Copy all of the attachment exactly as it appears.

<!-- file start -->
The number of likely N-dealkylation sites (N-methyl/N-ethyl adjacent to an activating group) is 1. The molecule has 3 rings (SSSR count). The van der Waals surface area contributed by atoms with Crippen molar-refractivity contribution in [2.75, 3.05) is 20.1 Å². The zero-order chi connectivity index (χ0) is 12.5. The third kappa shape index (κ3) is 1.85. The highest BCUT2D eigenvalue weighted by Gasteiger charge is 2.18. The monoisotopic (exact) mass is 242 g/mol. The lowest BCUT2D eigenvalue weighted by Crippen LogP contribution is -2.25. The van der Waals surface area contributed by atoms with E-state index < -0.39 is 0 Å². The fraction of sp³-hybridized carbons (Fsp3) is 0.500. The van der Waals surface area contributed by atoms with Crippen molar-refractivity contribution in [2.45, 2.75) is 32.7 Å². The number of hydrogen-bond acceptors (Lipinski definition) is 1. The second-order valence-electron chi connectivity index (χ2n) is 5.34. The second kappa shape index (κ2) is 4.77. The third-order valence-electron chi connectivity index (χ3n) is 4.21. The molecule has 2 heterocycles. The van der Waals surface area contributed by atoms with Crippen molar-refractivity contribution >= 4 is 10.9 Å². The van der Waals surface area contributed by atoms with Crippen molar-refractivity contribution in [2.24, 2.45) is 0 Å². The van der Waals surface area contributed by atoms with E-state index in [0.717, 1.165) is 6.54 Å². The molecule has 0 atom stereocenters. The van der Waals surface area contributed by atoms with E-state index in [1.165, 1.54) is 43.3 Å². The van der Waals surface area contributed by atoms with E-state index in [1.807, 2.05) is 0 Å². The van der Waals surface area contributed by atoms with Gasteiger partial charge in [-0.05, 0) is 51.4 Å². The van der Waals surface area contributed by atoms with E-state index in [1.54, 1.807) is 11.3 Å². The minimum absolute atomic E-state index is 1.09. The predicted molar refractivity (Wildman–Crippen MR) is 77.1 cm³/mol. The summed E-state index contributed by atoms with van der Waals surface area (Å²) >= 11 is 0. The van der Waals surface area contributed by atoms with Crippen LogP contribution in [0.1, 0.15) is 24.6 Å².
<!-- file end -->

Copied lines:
The number of likely N-dealkylation sites (N-methyl/N-ethyl adjacent to an activating group) is 1. The molecule has 3 rings (SSSR count). The van der Waals surface area contributed by atoms with Crippen molar-refractivity contribution in [2.75, 3.05) is 20.1 Å². The zero-order chi connectivity index (χ0) is 12.5. The third kappa shape index (κ3) is 1.85. The highest BCUT2D eigenvalue weighted by Gasteiger charge is 2.18. The monoisotopic (exact) mass is 242 g/mol. The lowest BCUT2D eigenvalue weighted by Crippen LogP contribution is -2.25. The van der Waals surface area contributed by atoms with E-state index < -0.39 is 0 Å². The fraction of sp³-hybridized carbons (Fsp3) is 0.500. The van der Waals surface area contributed by atoms with Crippen molar-refractivity contribution in [2.45, 2.75) is 32.7 Å². The number of hydrogen-bond acceptors (Lipinski definition) is 1. The second-order valence-electron chi connectivity index (χ2n) is 5.34. The second kappa shape index (κ2) is 4.77. The third-order valence-electron chi connectivity index (χ3n) is 4.21. The molecule has 2 heterocycles. The van der Waals surface area contributed by atoms with Crippen molar-refractivity contribution >= 4 is 10.9 Å². The van der Waals surface area contributed by atoms with Crippen molar-refractivity contribution in [2.24, 2.45) is 0 Å². The van der Waals surface area contributed by atoms with E-state index in [0.717, 1.165) is 6.54 Å². The molecule has 0 atom stereocenters. The van der Waals surface area contributed by atoms with E-state index in [1.165, 1.54) is 43.3 Å². The van der Waals surface area contributed by atoms with E-state index in [1.807, 2.05) is 0 Å². The van der Waals surface area contributed by atoms with Gasteiger partial charge in [-0.05, 0) is 51.4 Å². The van der Waals surface area contributed by atoms with E-state index in [1.54, 1.807) is 11.3 Å². The minimum absolute atomic E-state index is 1.09. The predicted molar refractivity (Wildman–Crippen MR) is 77.1 cm³/mol. The summed E-state index contributed by atoms with van der Waals surface area (Å²) >= 11 is 0. The van der Waals surface area contributed by atoms with Crippen LogP contribution in [0.1, 0.15) is 24.6 Å².